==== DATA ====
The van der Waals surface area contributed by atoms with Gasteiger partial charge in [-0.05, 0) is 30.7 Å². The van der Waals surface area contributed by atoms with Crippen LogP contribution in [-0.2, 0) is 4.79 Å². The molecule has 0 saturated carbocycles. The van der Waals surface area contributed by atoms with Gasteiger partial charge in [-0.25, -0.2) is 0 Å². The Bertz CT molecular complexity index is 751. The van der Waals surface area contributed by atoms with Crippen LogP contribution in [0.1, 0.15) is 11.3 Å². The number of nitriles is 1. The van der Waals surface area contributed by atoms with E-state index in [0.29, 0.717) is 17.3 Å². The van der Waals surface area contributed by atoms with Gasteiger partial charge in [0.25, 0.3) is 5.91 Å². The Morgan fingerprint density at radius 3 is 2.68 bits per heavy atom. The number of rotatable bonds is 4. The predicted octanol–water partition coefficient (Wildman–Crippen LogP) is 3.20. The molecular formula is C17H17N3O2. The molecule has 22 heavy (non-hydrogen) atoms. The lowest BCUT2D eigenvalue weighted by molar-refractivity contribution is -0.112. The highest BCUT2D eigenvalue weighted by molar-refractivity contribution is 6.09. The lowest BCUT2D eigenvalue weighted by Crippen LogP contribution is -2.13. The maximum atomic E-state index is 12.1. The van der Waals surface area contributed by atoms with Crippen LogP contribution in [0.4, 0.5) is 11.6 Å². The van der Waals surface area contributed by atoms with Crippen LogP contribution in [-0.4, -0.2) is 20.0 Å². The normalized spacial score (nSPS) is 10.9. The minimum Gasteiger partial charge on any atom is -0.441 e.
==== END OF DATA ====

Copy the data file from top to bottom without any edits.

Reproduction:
The van der Waals surface area contributed by atoms with Gasteiger partial charge in [-0.05, 0) is 30.7 Å². The van der Waals surface area contributed by atoms with Crippen LogP contribution in [-0.2, 0) is 4.79 Å². The molecule has 0 saturated carbocycles. The van der Waals surface area contributed by atoms with Gasteiger partial charge in [-0.25, -0.2) is 0 Å². The Bertz CT molecular complexity index is 751. The van der Waals surface area contributed by atoms with Crippen LogP contribution in [0.1, 0.15) is 11.3 Å². The number of nitriles is 1. The van der Waals surface area contributed by atoms with E-state index in [0.29, 0.717) is 17.3 Å². The van der Waals surface area contributed by atoms with Gasteiger partial charge in [0.25, 0.3) is 5.91 Å². The Morgan fingerprint density at radius 3 is 2.68 bits per heavy atom. The number of rotatable bonds is 4. The predicted octanol–water partition coefficient (Wildman–Crippen LogP) is 3.20. The molecular formula is C17H17N3O2. The molecule has 22 heavy (non-hydrogen) atoms. The lowest BCUT2D eigenvalue weighted by molar-refractivity contribution is -0.112. The highest BCUT2D eigenvalue weighted by molar-refractivity contribution is 6.09. The lowest BCUT2D eigenvalue weighted by Crippen LogP contribution is -2.13. The maximum atomic E-state index is 12.1. The van der Waals surface area contributed by atoms with Crippen LogP contribution in [0.4, 0.5) is 11.6 Å². The van der Waals surface area contributed by atoms with Crippen LogP contribution in [-0.4, -0.2) is 20.0 Å². The normalized spacial score (nSPS) is 10.9. The minimum Gasteiger partial charge on any atom is -0.441 e.